Figure 5: Conceptual architectural design of a twin-tower building with three integrated 35-m diameter, 250 kW horizontal axis wind turbines. This arrangement is expected to provide 20% of the building’s electricity.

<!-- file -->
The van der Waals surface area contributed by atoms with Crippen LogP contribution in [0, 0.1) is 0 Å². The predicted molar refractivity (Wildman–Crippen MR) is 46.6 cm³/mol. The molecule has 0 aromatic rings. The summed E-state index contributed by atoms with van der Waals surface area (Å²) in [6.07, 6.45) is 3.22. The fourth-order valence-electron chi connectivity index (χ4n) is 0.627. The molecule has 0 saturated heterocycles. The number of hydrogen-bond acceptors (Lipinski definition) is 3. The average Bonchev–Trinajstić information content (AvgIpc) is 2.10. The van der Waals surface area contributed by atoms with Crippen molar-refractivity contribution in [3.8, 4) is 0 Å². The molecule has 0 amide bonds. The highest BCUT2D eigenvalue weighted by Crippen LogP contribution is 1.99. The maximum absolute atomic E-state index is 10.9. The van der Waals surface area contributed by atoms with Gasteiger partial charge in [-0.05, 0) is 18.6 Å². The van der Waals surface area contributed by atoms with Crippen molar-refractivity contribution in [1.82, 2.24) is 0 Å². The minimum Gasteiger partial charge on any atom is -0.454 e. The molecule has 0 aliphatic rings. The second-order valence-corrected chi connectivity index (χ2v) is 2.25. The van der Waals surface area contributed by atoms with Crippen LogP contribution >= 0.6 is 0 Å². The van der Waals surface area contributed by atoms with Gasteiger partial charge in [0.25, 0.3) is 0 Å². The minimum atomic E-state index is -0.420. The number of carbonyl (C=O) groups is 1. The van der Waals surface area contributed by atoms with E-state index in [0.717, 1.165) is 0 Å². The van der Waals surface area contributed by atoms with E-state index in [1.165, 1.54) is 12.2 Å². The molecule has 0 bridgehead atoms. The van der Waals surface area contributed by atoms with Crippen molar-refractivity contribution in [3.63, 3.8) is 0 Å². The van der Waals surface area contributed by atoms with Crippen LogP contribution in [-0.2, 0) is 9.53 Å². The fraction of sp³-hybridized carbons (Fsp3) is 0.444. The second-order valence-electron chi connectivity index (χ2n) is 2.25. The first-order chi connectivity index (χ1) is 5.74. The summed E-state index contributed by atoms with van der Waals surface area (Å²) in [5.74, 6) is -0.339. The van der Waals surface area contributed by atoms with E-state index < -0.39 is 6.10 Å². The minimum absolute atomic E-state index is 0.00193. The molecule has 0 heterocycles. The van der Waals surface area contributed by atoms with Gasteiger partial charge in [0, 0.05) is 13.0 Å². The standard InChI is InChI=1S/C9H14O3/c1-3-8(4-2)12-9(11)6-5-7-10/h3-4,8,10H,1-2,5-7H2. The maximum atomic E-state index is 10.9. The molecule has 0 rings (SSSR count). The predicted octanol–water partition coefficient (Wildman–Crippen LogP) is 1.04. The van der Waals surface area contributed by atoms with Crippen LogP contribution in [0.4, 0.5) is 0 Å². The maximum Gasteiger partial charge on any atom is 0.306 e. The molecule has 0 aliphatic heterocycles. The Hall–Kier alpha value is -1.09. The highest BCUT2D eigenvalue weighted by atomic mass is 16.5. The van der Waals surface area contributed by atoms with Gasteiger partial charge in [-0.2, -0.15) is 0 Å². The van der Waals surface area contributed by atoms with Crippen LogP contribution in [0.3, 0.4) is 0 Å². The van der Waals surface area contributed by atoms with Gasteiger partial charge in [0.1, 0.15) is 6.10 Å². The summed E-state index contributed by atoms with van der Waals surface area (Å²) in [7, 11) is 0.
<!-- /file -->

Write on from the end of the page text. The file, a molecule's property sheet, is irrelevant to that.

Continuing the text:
One of the important considerations in the design of any wind power generation station is its location. In general, wind generators must be installed in areas with an open view and follow the altitude contours of the prevailing winds. Accessibility to the site is also important. The site must be chosen so that the wind is mostly clear of obstacles, such as trees and tall buildings. Pattern and distances between wind turbines must be chosen so that the wake of one turbine does not interfere with the operation of adjacent turbines. The practical guideline is that turbines facing the prevailing wind direction should be spaced between 5 and 9 rotor diameters apart; turbines facing perpendicularly to prevailing winds should be from 3 to 5 rotor diameters apart. (1) Hilltops have the added advantage that they can pick up drafts, and the wind speeds are generally higher. Valleys are also suitable because tunnel effects result in higher wind speeds in valleys than those found in open spaces. When wind energy is chosen to service a small community or a local region, a site must be selected near a 10-30 kV power line; otherwise, the additional cost of extending the power grid can be prohibitive.